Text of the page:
Yellow Toenail  Cause & Treatment

Why Are My Toenails Yellow?

Medically Reviewed by Elaine K. Luo, MD on June 26, 2017 — Written by Chaunie Brusie, RN, BSN Causes Treatments Home remedies Prevention Takeaway Overview If your toenails are turning yellow, it could be a result of aging, nail polish, or due to an infection. What causes yellow toenails?

Healthy nails are usually clear in color and don’t have any major issues like cracks, indentations, ridges, or abnormal shapes. If your toenails are turning yellow, it could be a result of something less serious, like aging or nail polish. Or it could be due to a more serious issue, like an infection. Aging

Aging can be a natural cause of yellow toenails and fingernails. As people grow older, the color, thickness, and shape of their nails tends to change. Aging individuals will often have a more yellow color to their nails. Nail polish

If you paint your nails frequently with nail polish that’s red or orange in color, your nails can also be discolored as a result of the polish. Taking a break from painting your nails should make the yellow go away. Medical condition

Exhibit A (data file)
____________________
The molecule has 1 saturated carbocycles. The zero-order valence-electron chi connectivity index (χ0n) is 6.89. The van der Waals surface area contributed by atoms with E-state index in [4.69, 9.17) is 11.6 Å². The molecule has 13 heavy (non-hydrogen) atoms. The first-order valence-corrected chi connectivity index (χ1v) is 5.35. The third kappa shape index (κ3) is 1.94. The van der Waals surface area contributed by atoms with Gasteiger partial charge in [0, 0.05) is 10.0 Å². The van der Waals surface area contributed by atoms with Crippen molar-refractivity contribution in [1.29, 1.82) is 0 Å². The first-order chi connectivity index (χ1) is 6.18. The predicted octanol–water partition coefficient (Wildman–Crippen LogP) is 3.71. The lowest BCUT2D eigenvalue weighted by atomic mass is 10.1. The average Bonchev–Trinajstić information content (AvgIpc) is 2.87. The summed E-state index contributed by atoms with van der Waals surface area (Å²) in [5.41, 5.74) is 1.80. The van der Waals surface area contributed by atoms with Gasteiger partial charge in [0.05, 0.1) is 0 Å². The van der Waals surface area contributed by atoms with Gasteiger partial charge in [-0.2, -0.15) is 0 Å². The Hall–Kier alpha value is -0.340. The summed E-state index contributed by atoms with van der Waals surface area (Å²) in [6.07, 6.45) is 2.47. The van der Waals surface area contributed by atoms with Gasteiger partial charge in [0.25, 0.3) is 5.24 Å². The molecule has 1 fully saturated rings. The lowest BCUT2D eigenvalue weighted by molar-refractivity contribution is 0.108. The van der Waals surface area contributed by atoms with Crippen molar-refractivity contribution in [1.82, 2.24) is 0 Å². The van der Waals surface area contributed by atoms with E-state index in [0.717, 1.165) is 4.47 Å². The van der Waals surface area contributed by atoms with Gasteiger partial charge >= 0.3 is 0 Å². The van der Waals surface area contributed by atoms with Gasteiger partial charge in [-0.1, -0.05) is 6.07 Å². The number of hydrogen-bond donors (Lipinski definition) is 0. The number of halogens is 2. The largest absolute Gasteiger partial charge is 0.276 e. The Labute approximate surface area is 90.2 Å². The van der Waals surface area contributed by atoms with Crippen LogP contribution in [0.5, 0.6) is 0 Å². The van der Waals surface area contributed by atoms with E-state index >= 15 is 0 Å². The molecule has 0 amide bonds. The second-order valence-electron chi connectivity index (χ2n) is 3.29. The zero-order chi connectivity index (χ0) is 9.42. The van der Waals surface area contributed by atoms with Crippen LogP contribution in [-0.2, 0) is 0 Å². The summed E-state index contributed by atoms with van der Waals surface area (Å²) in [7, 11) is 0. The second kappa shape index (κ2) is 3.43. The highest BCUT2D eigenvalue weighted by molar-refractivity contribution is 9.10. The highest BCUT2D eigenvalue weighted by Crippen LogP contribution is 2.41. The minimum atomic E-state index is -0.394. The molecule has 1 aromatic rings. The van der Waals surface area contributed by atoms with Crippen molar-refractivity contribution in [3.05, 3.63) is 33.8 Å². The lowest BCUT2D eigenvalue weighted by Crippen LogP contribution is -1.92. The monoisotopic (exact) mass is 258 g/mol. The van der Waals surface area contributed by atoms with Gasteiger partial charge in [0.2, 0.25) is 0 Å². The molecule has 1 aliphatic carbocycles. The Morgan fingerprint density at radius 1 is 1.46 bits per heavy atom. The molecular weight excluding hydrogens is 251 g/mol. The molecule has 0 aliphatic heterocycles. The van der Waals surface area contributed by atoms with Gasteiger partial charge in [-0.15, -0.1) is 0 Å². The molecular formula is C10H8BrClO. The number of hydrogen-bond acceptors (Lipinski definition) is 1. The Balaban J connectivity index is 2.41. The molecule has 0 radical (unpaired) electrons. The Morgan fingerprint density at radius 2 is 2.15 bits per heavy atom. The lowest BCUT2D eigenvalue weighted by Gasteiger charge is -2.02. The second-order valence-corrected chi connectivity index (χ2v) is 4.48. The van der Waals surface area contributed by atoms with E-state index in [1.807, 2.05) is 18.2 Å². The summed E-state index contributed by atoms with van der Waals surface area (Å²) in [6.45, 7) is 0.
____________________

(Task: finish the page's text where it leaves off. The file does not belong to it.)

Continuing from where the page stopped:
Having yellow toenails isn’t dangerous by itself. However, if the cause for the yellow toenails is an underlying medical condition, it may be a sign that something is wrong. For example, yellow toenails can be caused by an infection, fungus, or medical disorder. In rare cases, yellow toenails can actually be a sign of a disorder called yellow nail syndrome (YNS). Doctors don’t know what exactly causes YNS, but people who have it have yellow, curved, thickened nails that grow slowly, along with other symptoms like respiratory problems. Their nails also may have ridges or indentations in them and can also turn black or green. Go see your doctor if your nails also have any of the following: change in shape or thickness any bleeding discharge pain swelling Infection One of the most common causes of yellow toenails in an infection by a fungus that attacks the nails. This is called onychomycosis, and it happens more in adults than children. It can lead the nail to turn yellow, have yellow spots, white patches, or even turn black. The fungal infection is caused most often by dermatophytes, which eat keratin to grow. Keratin is found in skin and nails. According to American Family Physician, onychomycosis occurs in about 10 percent of the adult population, and the risk of getting it increases with age. About half of people over the age of 70 get the fungal infection. Some people are more prone to getting yellow toenails or catching a fungal infection. If you have a medical condition that causes poor blood circulation in the legs, like diabetes, peripheral vascular disease, or other autoimmune disorders, you’re more prone to foot disorders in general. Athletes or people who spend a lot of time in hot or moist conditions are also more prone to getting a foot infection.

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